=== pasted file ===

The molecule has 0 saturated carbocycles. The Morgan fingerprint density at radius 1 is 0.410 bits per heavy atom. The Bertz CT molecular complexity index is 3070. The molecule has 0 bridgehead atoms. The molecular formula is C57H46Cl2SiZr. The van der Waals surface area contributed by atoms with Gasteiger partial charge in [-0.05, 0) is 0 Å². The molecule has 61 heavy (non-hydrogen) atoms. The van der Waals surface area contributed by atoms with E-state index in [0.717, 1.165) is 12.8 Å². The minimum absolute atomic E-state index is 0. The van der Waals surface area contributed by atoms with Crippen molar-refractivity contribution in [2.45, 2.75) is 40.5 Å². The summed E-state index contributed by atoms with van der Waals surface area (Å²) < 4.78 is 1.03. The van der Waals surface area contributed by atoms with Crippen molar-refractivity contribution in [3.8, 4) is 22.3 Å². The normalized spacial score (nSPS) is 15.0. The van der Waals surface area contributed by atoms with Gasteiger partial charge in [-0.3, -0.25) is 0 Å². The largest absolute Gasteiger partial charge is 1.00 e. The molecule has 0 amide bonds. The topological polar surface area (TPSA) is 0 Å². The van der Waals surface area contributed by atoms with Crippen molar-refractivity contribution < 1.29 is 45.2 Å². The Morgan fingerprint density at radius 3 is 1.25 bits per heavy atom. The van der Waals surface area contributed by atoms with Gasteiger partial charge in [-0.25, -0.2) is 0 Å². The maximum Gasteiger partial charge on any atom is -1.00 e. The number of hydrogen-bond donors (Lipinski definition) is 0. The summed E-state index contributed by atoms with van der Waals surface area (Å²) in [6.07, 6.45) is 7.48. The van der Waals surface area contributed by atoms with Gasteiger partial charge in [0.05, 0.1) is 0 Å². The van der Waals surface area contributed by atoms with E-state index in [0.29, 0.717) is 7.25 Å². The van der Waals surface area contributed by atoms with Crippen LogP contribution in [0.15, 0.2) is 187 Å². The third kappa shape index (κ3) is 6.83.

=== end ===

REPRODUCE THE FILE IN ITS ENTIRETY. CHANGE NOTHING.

The molecule has 0 saturated carbocycles. The Morgan fingerprint density at radius 1 is 0.410 bits per heavy atom. The Bertz CT molecular complexity index is 3070. The molecule has 0 bridgehead atoms. The molecular formula is C57H46Cl2SiZr. The van der Waals surface area contributed by atoms with Gasteiger partial charge in [-0.05, 0) is 0 Å². The molecule has 61 heavy (non-hydrogen) atoms. The van der Waals surface area contributed by atoms with E-state index in [0.717, 1.165) is 12.8 Å². The minimum absolute atomic E-state index is 0. The van der Waals surface area contributed by atoms with Crippen molar-refractivity contribution in [2.45, 2.75) is 40.5 Å². The summed E-state index contributed by atoms with van der Waals surface area (Å²) < 4.78 is 1.03. The van der Waals surface area contributed by atoms with Crippen molar-refractivity contribution in [3.8, 4) is 22.3 Å². The normalized spacial score (nSPS) is 15.0. The van der Waals surface area contributed by atoms with Gasteiger partial charge in [-0.3, -0.25) is 0 Å². The largest absolute Gasteiger partial charge is 1.00 e. The molecule has 0 amide bonds. The topological polar surface area (TPSA) is 0 Å². The van der Waals surface area contributed by atoms with Crippen molar-refractivity contribution < 1.29 is 45.2 Å². The Morgan fingerprint density at radius 3 is 1.25 bits per heavy atom. The van der Waals surface area contributed by atoms with Gasteiger partial charge in [-0.25, -0.2) is 0 Å². The maximum Gasteiger partial charge on any atom is -1.00 e. The number of hydrogen-bond donors (Lipinski definition) is 0. The summed E-state index contributed by atoms with van der Waals surface area (Å²) in [6.07, 6.45) is 7.48. The van der Waals surface area contributed by atoms with Gasteiger partial charge in [0.05, 0.1) is 0 Å². The van der Waals surface area contributed by atoms with E-state index in [0.29, 0.717) is 7.25 Å². The van der Waals surface area contributed by atoms with Crippen LogP contribution in [0.15, 0.2) is 187 Å². The third kappa shape index (κ3) is 6.83.